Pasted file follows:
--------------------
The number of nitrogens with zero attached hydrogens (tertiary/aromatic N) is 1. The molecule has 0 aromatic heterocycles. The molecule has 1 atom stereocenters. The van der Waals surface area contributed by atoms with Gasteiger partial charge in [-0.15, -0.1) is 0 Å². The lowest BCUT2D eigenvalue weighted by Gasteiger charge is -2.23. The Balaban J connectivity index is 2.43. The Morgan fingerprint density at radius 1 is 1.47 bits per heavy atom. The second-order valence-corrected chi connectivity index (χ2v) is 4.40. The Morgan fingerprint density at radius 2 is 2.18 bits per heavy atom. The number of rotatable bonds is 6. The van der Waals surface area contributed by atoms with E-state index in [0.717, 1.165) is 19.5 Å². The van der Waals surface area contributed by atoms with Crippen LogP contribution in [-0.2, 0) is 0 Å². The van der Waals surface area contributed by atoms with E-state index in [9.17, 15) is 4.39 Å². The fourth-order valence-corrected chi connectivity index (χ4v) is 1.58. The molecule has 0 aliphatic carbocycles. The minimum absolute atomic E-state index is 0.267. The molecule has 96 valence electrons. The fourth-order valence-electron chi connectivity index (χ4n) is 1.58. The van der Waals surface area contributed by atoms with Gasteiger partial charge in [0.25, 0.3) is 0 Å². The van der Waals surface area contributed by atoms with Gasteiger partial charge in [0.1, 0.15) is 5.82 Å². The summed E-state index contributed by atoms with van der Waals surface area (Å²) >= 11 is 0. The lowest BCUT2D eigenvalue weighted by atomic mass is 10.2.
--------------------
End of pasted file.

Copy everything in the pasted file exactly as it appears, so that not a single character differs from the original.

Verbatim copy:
The number of nitrogens with zero attached hydrogens (tertiary/aromatic N) is 1. The molecule has 0 aromatic heterocycles. The molecule has 1 atom stereocenters. The van der Waals surface area contributed by atoms with Gasteiger partial charge in [-0.15, -0.1) is 0 Å². The lowest BCUT2D eigenvalue weighted by Gasteiger charge is -2.23. The Balaban J connectivity index is 2.43. The Morgan fingerprint density at radius 1 is 1.47 bits per heavy atom. The second-order valence-corrected chi connectivity index (χ2v) is 4.40. The Morgan fingerprint density at radius 2 is 2.18 bits per heavy atom. The number of rotatable bonds is 6. The van der Waals surface area contributed by atoms with E-state index in [0.717, 1.165) is 19.5 Å². The van der Waals surface area contributed by atoms with Crippen LogP contribution in [-0.2, 0) is 0 Å². The van der Waals surface area contributed by atoms with E-state index in [9.17, 15) is 4.39 Å². The fourth-order valence-corrected chi connectivity index (χ4v) is 1.58. The molecule has 0 aliphatic carbocycles. The minimum absolute atomic E-state index is 0.267. The molecule has 96 valence electrons. The fourth-order valence-electron chi connectivity index (χ4n) is 1.58. The van der Waals surface area contributed by atoms with Gasteiger partial charge in [0.25, 0.3) is 0 Å². The van der Waals surface area contributed by atoms with Gasteiger partial charge in [0.1, 0.15) is 5.82 Å². The summed E-state index contributed by atoms with van der Waals surface area (Å²) >= 11 is 0. The lowest BCUT2D eigenvalue weighted by atomic mass is 10.2.